Melisa Andrews: 2021 candidate for District 25 school board

  • Melisa Andrews

    Melisa Andrews

Updated 2/25/2021 9:15 AM

Eight candidates are running for four, 4-year terms on the Arlington Heights Elementary District 25 school board.



Town: Arlington Heights

Age: 35

Occupation: Stay at home mom

Civic involvement: Patton Elementary School PTA, 3rd VP of Programs Co-Chair


Q. Why are you running for this office? Is there a particular issue that motivates you, and if so, what is it?

A. The biggest issue that faces our school boards today is the response to COVID-19. I believe that the current school board for District 25 has not adequately taken into account the needs of students and staff. I am running for office to restore integrity to the school board which has been lost during the pandemic.

Q. How would you grade the current school board on its response to the pandemic? Why?

A. I believe that the school board failed at their response to the pandemic by failing to follow science. The board prioritized getting kids back into the classroom at the cost of the safety of students and staff. Recommendations from the CDC and metrics established by the District's Transition Advisory Committee were ignored. I support the Superintendent's right to make pandemic related decisions as a matter of good governance. The current Board's actions have led to outbreaks now in both South and Thomas middle schools.

Q. How do you view your role in confronting the pandemic: provide leadership even if unpopular, give a voice to constituents - even ones with whom you disagree, or defer to state authorities?

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A. The authorities at the CDC and the Cook County Department of Public Health are more qualified than a school board to issue guidance in regards to this pandemic. As a result, I would lead by listening to these authorities to provide the safest learning environment for our kids. There is no doubt in my mind that children should be in the classroom. It is important that the school board does not ignore the advice of professionals when considering the interests of the community.

Q. Did your district continue to adequately serve students during the disruptions caused by the pandemic? If so, please cite an example of how it successfully adjusted to continue providing services. If not, please cite a specific example of what could have been done better.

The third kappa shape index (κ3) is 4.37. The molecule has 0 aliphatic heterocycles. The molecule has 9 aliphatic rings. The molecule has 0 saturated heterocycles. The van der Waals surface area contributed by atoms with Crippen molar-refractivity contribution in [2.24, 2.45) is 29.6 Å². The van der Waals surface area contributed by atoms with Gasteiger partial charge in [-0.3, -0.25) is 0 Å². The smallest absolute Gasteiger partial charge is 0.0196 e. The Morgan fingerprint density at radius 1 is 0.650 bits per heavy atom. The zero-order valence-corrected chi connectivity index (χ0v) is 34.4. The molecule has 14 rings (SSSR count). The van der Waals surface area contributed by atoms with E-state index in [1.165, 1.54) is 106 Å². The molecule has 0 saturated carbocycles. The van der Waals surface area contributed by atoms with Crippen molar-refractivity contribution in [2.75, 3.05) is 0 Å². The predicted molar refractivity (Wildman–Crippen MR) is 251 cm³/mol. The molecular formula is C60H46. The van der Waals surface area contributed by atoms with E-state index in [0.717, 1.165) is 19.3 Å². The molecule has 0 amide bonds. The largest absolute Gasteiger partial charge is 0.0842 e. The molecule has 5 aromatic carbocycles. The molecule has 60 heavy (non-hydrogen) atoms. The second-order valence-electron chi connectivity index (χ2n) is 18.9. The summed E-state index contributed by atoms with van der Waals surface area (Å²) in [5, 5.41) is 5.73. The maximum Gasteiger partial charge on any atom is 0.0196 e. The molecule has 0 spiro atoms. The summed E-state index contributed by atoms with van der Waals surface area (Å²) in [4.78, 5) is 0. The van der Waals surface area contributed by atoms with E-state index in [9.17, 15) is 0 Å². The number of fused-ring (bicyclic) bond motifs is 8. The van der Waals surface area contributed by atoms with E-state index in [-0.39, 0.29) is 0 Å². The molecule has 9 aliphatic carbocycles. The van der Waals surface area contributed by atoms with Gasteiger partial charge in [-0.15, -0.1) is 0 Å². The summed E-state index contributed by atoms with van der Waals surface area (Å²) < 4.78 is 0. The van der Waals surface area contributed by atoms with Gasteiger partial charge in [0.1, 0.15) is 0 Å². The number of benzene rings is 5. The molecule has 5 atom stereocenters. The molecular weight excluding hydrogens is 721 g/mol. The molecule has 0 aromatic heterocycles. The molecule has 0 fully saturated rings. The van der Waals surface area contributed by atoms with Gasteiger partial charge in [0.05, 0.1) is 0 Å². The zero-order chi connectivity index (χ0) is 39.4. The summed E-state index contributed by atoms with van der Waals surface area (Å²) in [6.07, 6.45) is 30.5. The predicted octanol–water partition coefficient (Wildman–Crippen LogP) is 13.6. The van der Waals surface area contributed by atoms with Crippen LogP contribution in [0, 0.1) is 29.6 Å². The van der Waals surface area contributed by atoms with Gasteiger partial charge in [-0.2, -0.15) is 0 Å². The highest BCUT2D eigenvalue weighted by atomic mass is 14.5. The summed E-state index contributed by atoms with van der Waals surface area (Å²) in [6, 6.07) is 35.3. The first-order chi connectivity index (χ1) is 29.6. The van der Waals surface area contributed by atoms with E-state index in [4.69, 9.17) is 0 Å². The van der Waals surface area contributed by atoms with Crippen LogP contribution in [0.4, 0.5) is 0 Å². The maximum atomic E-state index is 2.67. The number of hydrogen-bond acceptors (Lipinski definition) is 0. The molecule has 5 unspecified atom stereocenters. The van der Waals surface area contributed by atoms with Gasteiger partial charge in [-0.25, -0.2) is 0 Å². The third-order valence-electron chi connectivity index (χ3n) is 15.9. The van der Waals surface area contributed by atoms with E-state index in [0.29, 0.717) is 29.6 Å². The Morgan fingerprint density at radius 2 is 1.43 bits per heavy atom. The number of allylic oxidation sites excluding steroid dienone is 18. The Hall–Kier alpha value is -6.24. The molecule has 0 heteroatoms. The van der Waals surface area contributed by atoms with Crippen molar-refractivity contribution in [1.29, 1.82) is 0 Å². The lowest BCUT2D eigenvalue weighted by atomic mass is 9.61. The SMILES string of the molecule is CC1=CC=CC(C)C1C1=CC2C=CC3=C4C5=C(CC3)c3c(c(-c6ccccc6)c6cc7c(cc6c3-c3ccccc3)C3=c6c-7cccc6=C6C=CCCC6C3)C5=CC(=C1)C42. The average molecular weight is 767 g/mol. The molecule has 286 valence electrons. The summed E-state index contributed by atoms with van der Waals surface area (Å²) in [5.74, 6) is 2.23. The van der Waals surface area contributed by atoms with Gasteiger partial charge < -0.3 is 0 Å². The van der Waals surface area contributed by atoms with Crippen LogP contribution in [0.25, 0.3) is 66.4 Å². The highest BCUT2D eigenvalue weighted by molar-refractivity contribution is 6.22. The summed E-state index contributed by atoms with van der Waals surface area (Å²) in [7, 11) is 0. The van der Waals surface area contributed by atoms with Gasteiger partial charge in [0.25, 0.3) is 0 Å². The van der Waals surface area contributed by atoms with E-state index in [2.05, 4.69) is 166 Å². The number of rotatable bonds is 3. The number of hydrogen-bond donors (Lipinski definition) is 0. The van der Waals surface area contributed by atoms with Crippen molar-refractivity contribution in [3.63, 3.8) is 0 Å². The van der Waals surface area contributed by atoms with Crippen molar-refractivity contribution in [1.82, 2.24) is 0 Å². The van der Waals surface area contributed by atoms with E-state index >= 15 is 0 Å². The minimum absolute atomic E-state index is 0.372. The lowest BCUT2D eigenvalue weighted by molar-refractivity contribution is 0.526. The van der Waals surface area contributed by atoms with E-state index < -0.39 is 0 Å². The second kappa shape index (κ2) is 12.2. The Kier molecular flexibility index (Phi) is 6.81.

A. In the beginning of the school year, there was new information coming out all the time as experts learned more about the virus. The most vulnerable students were allowed to come back as they needed services. Once that was established they instituted a hybrid model which allowed for proper metrics to be used. When there was an outbreak twice at Thomas Middle School they went back to remote as it was a recommendation from the CCDPH.

Q. Do you have a plan on how to safely and effectively conduct classes in the spring? What have you learned from the fall semester that you would change in the spring?


A. The current state of the pandemic can change everything when it comes to what methods of school can be offered. If the metrics rise this spring, schools may need to return to a learning model that supports the safety of students and staff. Our current board has not demonstrated the ability to adjust properly to a constantly adjusting pandemic. Specifically, the board should have taken an adaptive pause during the Fall 2020 semester when cases in our region were at their worst.

Q. What is your position on allowing high school sports to continue during the pandemic? Be specific.

A. Again, just like schools if it can be done with proper mitigations and science is followed I don't see why not. For some students sports is their outlet mentally.

Q. What other issues need to be addressed?

A. As the parent of children requiring special education services, I will look forward to supporting efforts to maintain high quality services in an inclusive environment. The Board's job, even during the pandemic, is to balance the interests of students, teachers, parents and the community to provide the quality education for which Arlington Heights is famous. In the coming years, doing so will require giving consideration to the changing demographics of the community. We will need to adjust to serving a more inclusive and diverse population. The change will require review of the curriculum, staffing, while maintaining a balanced budget supporting such changes. As the community changes, proper utilization of the new state funding formula will be one revenue source that may be able to help such a transition.

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